Skip to: Content
Skip to: Site Navigation
Skip to: Search


What will happen after sun vaporizes Earth? Scorched planets hold clues.

Scientists say they've found two planets that survived being swallowed by a red-giant star. Earth won't be so fortunate when our sun becomes a red giant in 5 billion years, but the find shows what can happen to solar systems after such dramatic events.

By Staff writer / December 20, 2011

An artist's rendering of the two planets orbiting close to the former red-giant core.

S. Charpinet

Enlarge

Forget this season's final episode of "Survivor." The ultimate survivors appear to be two small planet-candidates engulfed for a billion years inside the searing envelope of a red-giant star. And they emerged to tell the tale.

Skip to next paragraph

The planets are a glimpse at what can happen to a solar system when a star begins its death throes, becoming bloated and red as it consumes the last of the hydrogen fuel in its core. The same fate awaits our sun in about 5 billion years.

The two planet-candidates announced Wednesday are among the tiniest yet revealed by data from NASA's planet-hunting Kepler spacecraft. And they hold the potential to shed light not only on how planets could survive such a torching, but also how they might affect the evolution of red-giant stars themselves.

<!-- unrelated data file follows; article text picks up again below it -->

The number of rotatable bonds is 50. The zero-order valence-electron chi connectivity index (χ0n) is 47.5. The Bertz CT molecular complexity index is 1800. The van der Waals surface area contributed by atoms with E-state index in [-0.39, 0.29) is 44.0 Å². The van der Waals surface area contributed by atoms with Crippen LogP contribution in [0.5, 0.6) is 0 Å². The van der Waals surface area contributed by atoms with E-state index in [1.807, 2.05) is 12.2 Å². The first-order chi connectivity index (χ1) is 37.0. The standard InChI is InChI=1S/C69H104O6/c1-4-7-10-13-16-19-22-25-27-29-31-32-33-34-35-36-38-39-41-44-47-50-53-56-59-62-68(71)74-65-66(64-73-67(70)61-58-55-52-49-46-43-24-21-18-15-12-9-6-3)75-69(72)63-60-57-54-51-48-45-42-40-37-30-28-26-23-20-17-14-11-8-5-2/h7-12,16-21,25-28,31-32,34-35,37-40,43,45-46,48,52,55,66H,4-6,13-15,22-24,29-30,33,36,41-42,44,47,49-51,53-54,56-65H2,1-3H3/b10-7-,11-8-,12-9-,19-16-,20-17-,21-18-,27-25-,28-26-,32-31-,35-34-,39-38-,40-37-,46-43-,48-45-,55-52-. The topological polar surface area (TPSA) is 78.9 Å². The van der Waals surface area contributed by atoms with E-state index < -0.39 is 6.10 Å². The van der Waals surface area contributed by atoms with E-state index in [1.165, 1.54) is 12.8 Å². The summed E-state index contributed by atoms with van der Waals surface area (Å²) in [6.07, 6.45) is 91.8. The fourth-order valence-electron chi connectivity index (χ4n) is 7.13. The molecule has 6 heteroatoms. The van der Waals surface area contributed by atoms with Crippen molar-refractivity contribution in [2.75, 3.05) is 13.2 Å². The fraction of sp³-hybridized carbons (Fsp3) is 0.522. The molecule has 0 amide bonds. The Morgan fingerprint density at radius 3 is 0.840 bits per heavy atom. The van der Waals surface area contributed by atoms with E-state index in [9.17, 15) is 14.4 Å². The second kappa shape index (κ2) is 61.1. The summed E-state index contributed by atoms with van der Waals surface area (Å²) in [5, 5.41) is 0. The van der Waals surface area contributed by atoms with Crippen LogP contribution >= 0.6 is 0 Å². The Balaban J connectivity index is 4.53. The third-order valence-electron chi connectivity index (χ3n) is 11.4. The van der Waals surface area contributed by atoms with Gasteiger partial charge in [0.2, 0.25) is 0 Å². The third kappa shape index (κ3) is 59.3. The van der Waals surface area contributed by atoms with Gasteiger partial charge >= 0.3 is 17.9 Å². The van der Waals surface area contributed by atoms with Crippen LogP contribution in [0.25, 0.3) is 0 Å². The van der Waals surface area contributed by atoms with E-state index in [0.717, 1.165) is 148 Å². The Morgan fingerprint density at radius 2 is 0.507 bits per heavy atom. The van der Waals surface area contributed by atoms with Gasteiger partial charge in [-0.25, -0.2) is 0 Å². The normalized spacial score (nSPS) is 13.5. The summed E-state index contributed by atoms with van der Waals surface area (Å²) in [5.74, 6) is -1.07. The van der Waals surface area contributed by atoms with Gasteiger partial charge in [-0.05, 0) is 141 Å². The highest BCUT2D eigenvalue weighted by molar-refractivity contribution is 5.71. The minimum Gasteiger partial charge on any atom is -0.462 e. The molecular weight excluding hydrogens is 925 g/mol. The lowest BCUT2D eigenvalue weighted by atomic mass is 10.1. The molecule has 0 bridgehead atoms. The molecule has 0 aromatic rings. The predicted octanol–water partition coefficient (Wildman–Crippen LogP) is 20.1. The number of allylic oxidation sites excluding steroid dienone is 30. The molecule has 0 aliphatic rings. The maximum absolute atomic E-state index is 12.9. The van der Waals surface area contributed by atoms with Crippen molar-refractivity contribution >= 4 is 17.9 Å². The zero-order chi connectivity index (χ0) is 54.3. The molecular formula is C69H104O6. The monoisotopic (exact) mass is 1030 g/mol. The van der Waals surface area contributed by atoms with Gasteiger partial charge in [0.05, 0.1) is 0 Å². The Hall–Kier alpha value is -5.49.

"On many levels, it's very cool," says Elizabeth Green, a researcher with the University of Arizona's Steward Observatory and a member of the team reporting its observations in the Dec. 22 issue of the journal Nature.

A red giant originates as a star roughly like our sun – between 0.5 and 8 times the sun’s mass. As the star exhausts its hydrogen fuel, its core collapses. The heat of that event causes remaining hydrogen in the outer shell to begin fusion, and the star’s outer layer, or photosphere, expands.

By the time the red-giant phase of our sun ends, the Earth, Venus, and Mercury are likely to be vaporized. But scientists have examples of other objects – planets and brown-dwarf stars – that survived being enveloped by red-giant stars they orbited.

None of them, however, is like the ones reported Tuesday. All the previous examples were bigger objects that orbited farther from their parent stars to begin with. For that reason, they didn't spiral as deeply into their stars’ photospheres. When these stars’ red-giant phase ended – and the stars shrank back to become helium-burning so-called subdwarf B stars – the planets survived.

By contrast, the objects reported Tuesday appear to have traveled far deeper into the red-giant's photosphere and survived only as tiny remnants.

Indeed, the planet-candidates orbit so close to their subdwarf B star, named KIC 05807616, that their years are 5.8 hours and 8.2 hours long, respectively. With one side constantly facing the star, the planets’ sun-side faces would roast at between 14,000 and 16,000 degrees Fahrenheit.

So how did the planet-candidates survive such a blistering? The team suggests that the objects may represent the rocky cores of stripped-down gas-giant planets that once orbited farther away.

Permissions

Read Comments

View reader comments | Comment on this story